Itâ€™s Sunday, and shortly after daybreak in Signal Hill. Bargain hunters sift through boxes containing all that is left of a few lives.
Dozens of oil paintings and hundreds of pieces of pottery, polyester shirts with winged collars, campy 50â€™s lamps, and Navy footlockers that have never been opened.
Itâ€™s the stuff of a retired Navy commander and his wife who died within days of each other, and 2 men who succumbed to AIDS.
While shoppers with sleepy eyes sip coffee from Styrofoam and lazily rummage through the heaps, organizer Ken McKenzie keeps things running in front of his Orange Avenue mortuary. A sign above him explains that proceeds will go to AIDS hospices.
This isnâ€™t your ordinary yard sale, but then McKenzieâ€™s not your ordinary mortician. Heâ€™s become expert at taking the business of death and finding a positive somewhere in its midst. He refers to it as â€œa calling.â€ He first answered it at 22, after his father committed suicide. He became a mortician to help others deal with losing a loved one, just as another mortician had helped him.
Opening his own mortuary in 1994, he halved the price of funerals by eliminating a chapel. The idea was to offer an alternative and pass on the savings to the community, which McKenzie says pays too high a price for burials.
Conducting visitations and memorials in the deceasedâ€™s church instead of a home is uncommon in today’s mortuaries, but already the idea is showing signs of changing the future of the business.
â€œI had 150 services in my first seven months, more than most small mortuaries have in a year,â€ says McKenzie, who donates 3 percent of his professional service charges to the familiesâ€™ favorite charities.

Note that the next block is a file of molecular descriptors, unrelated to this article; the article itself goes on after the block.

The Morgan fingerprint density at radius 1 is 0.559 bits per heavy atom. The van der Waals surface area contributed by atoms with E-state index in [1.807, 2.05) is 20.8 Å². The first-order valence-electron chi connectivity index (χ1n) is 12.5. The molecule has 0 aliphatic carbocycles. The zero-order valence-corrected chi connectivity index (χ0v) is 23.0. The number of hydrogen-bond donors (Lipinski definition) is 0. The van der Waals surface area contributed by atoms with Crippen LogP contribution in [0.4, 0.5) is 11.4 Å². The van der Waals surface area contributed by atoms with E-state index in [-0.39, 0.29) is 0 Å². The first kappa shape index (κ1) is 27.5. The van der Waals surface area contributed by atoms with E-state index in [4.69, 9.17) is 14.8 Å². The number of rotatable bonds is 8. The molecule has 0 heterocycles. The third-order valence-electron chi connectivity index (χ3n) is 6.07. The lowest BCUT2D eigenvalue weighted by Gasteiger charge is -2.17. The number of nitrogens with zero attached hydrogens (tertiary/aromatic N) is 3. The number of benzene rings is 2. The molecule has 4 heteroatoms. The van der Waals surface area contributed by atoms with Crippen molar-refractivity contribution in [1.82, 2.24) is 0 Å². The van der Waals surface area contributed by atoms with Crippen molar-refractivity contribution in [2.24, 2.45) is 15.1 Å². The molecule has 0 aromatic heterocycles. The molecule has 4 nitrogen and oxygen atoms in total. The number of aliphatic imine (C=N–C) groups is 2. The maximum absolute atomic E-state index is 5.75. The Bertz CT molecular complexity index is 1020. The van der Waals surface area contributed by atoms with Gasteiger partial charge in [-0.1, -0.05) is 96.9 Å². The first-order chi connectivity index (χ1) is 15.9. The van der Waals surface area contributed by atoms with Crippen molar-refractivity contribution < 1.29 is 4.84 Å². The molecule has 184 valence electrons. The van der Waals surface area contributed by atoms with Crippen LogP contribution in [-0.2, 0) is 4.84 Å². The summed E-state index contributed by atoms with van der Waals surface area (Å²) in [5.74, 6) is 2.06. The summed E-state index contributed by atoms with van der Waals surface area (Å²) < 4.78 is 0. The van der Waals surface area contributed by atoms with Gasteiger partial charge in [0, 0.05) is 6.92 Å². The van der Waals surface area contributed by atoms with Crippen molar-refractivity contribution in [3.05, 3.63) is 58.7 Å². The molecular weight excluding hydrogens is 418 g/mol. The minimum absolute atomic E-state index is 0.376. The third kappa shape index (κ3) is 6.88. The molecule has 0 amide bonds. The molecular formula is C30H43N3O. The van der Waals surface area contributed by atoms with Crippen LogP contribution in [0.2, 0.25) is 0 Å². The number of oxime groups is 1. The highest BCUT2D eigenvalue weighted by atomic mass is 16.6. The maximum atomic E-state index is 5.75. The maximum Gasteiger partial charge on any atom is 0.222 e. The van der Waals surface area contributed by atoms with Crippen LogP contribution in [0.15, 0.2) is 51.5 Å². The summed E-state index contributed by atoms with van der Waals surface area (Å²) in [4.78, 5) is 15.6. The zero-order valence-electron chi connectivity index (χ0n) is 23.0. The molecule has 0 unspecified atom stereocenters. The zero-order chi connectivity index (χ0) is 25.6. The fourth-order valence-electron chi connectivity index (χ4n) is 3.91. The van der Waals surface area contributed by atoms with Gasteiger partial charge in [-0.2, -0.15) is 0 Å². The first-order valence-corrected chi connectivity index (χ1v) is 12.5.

Not bad for someone who didnâ€™t even understand the role as a mortician until he needed one.
This time around, McKenzie wants to give meaning to the lives of friends who’ve died of AIDSâ€”more friends, he says than his grandfather has lost in a lifetime.
Sundaysâ€™ estate sale allowed him to raise money for victims, while drawing attention to the hideous disease thatâ€™s killing them.
The idea came about when he learned, coincidentally, that none of the executors involved had time to sort through their loved onesâ€™ belongings and sell whatâ€™s left.
He offered to take care of the job for them, if they would agree to donate the proceeds to hospices.
Deal struck, McKenzie advertised the event, hung the sign in front of his mortuary, and rounded up volunteers to help sort and price the stuff.
By mid-afternoon Sunday, he counted $1,800 in his cash box, not including what heâ€™ll make in the yet-to-be-sold antique clothing, stamp and toy collections. You can bet this won’t be the last AIDS sale heâ€™ll organize.
If he keeps it up, he may single- handedly restore public trust in a business badly damaged by the Paradise Memorial Park fiasco.
Maybe then heâ€™ll get a well-deserved past on the back from the peers who told him heâ€™d never make it.
McKenzie who started his career with a sense of humor that has not only helped drive his success but has shed a positive light on the industry, was recently recognized for those achievements, earning the California Funeral Directors Association Funeral Director of the Year Award.
In 2006, McKenzie created and published the 2007 Men of Mortuaries Calendar, featuring shirtless, but shapely, morticians to raise funds for women going through breast cancer treatment.
The 2008 edition will be released in October, McKenzie said, adding, “the only difference is people wanted to see more skin.”
The 41-year-old, who frequently works out at Gold’s Gym, will be Mr. June in the upcoming calendar.
Doing the calendar has shown that funeral directors are people with a sense of humor, McKenzie said.
“I stepped outside of the box from what a normal funeral director will do and will not do,” he said.
Now that’s what I’m talking about…..
The next generation.